"Well," said the architect, "for $110 a square foot, you might be able to do something pre-fabricated and bring it in." I did the math in my head. The $200,000 we had budgeted to build our ski town house in Telluride, Colo., evidently would buy us a trailer home. And if we wanted a real house? Well, the architect said, projects in nearby Mountain Village run about $450 a square foot. For our modest home-which could be no larger than 1,825 square feet, due to the size of our town lot-that worked out to $821,250. Ouch.
It all started simply enough. We had a piece of land, a little money and a love of mountains. But as we began the magical, life-changing experience of building a home in a ski town, I felt we were taking part in a play entitled Soak The Newcomer.
ACT IIn Which Much Rain Doth Fall, And The Plans Do Cause Much Mirth
After I'd threatened the building inspector with the empty bluster required by the traditional Get Your Building Permit dance, we had the necessary approvals only two months later than promised. Our new architect was sure we could build for a mere $150 per square foot. By now, that sounded like a real deal.
As the 1999 summer festival season began, columbines bloomed and kids on skateboards clattered down our street, we met Billy, our contractor, who perpetually appears as if he has been roused from bed by a house fire. He wore a T-shirt that read, "Yes, But In The Morning I'll Be Sober." Unlike some of the other builders in town, he did not drive a new Audi station wagon with the company name embossed on the door. His ride was a Nixon-era Ford pickup that looked like it had been beaten with chains. Somehow, we knew we had hired the right man.
We came to call our house-to-be The Boat, because it was a dry-docked version of a yacht: A hole in the ground into which we poured money. Because we were building in a National Historic District, we adhered to strict rules. Our house could only be so tall, so wide, so long and so big. The dreaded Historic Architectural Review Committee had to approve everything about it, right down to the exterior paint color.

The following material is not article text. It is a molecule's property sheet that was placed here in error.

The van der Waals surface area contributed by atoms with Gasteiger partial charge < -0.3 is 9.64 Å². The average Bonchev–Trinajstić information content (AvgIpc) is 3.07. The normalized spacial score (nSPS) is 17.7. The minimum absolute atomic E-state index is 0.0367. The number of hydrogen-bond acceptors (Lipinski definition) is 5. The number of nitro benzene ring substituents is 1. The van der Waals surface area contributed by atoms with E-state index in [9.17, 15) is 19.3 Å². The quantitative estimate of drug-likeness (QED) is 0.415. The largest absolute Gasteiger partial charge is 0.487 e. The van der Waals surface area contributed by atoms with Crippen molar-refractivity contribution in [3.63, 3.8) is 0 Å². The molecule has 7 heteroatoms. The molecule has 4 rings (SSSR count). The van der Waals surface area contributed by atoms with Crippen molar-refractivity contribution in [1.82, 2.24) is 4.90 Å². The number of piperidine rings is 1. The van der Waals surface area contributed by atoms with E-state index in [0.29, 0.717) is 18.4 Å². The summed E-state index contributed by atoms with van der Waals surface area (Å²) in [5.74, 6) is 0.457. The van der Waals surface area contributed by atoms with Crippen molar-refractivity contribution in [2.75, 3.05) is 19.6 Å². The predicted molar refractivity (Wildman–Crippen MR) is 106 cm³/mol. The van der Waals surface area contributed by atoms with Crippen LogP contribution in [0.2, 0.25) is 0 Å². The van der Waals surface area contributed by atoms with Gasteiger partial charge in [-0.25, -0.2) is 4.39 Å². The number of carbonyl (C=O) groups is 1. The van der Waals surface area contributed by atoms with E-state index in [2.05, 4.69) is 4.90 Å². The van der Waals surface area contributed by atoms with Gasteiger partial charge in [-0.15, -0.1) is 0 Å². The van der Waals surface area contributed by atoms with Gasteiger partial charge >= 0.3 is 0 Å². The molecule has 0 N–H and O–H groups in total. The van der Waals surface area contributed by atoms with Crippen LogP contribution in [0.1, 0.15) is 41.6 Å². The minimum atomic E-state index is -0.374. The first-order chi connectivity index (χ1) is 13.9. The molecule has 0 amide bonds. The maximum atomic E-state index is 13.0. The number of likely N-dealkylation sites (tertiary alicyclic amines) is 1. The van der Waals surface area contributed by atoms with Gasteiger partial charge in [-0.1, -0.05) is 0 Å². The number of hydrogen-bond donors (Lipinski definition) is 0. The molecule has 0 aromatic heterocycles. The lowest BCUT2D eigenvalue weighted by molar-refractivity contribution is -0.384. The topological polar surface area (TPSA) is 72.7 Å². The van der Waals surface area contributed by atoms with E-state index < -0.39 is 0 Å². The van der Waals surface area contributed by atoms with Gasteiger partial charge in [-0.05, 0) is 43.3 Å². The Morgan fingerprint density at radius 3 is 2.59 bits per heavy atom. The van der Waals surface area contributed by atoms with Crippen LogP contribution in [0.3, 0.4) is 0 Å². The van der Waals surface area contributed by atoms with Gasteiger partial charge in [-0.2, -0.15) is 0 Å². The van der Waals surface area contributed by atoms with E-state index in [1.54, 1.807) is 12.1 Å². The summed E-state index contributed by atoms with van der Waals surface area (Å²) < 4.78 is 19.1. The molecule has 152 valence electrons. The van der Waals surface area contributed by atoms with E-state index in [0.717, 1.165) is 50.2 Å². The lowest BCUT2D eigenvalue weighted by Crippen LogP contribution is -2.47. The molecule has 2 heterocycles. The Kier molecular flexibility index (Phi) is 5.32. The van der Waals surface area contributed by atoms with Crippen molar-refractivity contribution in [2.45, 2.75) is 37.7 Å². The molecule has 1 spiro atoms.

As the crew got to work, we rented a house nearby from Lito Tejada-Flores, the renowned ski instructor and author. "Don't ever think that your house will be finished," Lito warned. "That's something that came out of the post-war, prefab house industry. Houses are organic. They're never finished."
Living close to The Boat had its drawbacks. Each morning, while paragliders dropped from the sky and banjo players tuned up in the nearby park, we listened with faintly pained expressions to the beep-beep-beeping of heavy equipment that seemed to roam aimlessly. It was the sound of money, our money, moving the same dirt back and forth at $75 an hour.
Ned, the foreman, was always in a good mood, happy to see us. Who wouldn't be, pulling down $300 a day? The dog and I went to see Ned one morning when yet another trench was being dug. It seemed we had every utility installed except a subway line. "How many more trenches do we need?" I asked, trying not to grit my teeth. "Oh, I don't know," Ned said with the air of a man who has to make a payment on his water-ski boat. So the machines kept digging until, I suppose, the boat, the new skis, the new trailer and the truck to tow it were paid off.
As the crew prepared to pour the foundation, Telluride's heavens opened. For weeks, thunderstorms arrived for morning coffee and stayed through cocktail hour. Rivers flooded. Wildflowers rioted. We wondered if The Boat might become an ark. Ned sat in the rain and spent a lot of time staring at the dozen pages of laminated plans, which the four-member crew referred to as "the funny papers," because some of the architect's ideas struck them as ludicrous. Our roof had them stumped. It was the architect's indulgence, a swirl of oblique intersecting angles and complex gables.